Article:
counter statistics

Sunday, February 19, 2006

Stupidity Virus Hits the Star Tribune

They are promoting the Twins Stadium Boondoggle again.

In the case of a ballpark, a localized referendum would disenfranchise all Minnesotans with an interest in baseball (and other attractions) who reside outside Hennepin County but who still pay sales taxes when they visit. That's a lot of people to disenfranchise.

Huh? If this stadium is there to benefit all Minnesotans with an interest in baseball, then let all Minnesotans with an interest in baseball help pay for it. Why should Hennepin County taxpayers be singled out for a tax increase for this?

This was a 4-3 vote on the Hennepin County Board in favor of this plan. Mark Stenglein, one of the commissioners voting in favor of the plan has a conflict of interest that has been well documented by the City Pages and the Strib. Stenglein failed to disclose his conflict of interest to the public prior to the vote.

A few weeks after Stenglein voted to approve a sales tax earmarked for a new $478 million Twins stadium--on land where Lambrecht's investment company is the managing entity--the Star Tribune reported that Lambrecht had hosted a fundraiser and played an influential role in Stenglein's unsuccessful 2001 campaign for mayor. The paper also revealed that a Stenglein aide took a three-month leave of absence from his county job to work as a lobbyist for Lambrecht. (Source: City Pages, Heavy Hitter, Britt Robson, Sept 14, 2005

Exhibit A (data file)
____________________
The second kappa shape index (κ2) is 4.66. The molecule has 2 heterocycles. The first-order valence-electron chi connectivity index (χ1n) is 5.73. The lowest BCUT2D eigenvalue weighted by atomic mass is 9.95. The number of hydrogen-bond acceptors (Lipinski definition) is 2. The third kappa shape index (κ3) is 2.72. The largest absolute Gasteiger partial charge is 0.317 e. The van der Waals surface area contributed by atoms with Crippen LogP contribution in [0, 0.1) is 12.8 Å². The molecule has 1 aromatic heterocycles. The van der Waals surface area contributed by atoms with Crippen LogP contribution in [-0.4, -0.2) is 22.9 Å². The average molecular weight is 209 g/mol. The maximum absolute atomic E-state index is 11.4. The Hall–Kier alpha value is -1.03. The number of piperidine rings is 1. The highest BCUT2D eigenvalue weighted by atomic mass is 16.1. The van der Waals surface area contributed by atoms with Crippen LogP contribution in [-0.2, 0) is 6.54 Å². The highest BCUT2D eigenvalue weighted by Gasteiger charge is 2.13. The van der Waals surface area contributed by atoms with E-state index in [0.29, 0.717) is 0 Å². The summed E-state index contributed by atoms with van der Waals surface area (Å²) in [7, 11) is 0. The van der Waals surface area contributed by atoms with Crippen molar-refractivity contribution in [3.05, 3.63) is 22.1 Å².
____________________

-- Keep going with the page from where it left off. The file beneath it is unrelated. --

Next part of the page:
Stenglein told an overflow crowd that he was "proud to support" the proposal, and that "big thinkers did big projects." What he did not tell them, although he had discussed it privately with his County Board colleagues before the 4-3 vote, was that he has a close personal and political connection to Bruce Lambrecht, a central figure in the limited partnership that owns the proposed stadium property.

When Stenglein ran unsuccessfully for mayor of Minneapolis in 2001, Lambrecht was an influential member of his campaign -- holding a fundraiser for Stenglein at Lambrecht's home and leasing office space to the Stenglein campaign. Lambrecht, according to Hennepin County Commissioner Penny Steele, an opponent of the stadium plan, helped recruit Stenglein to run for mayor and was "probably one of his best friends." Stenglein's campaign manager during that race, Brian McClung, later worked as a lobbyist for Twinsville Inc., a company used by Lambrecht to help promote the stadium and a redevelopment plan for the surrounding area. McClung now serves as Gov. Tim Pawlenty's spokesman.

And last year, a Stenglein aide took a leave of absence from his county job to work as a lobbyist for Lambrecht and Twinsville Inc. The aide, Mike Sable, said he was approached by Lambrecht and others for the job, and said he cleared the three-month leave with Stenglein.

In recent interviews, Stenglein downplayed his relationship with Lambrecht and said that because they have no private financial dealings, there is no conflict of interest. Stenglein said he does not plan to abstain on any future votes on the project at the county, where his vote is seen as critical. The withdrawal of his support could scuttle the stadium proposal, which is currently awaiting legislative action. (Source: Stadium Vote Puts Friendship in Focus, Mike Kaszuba, Star Tribune
May 29, 2005, cache here.

Will the Stadium boondoggle overshadow the real work the legislature needs to do? Stay tuned.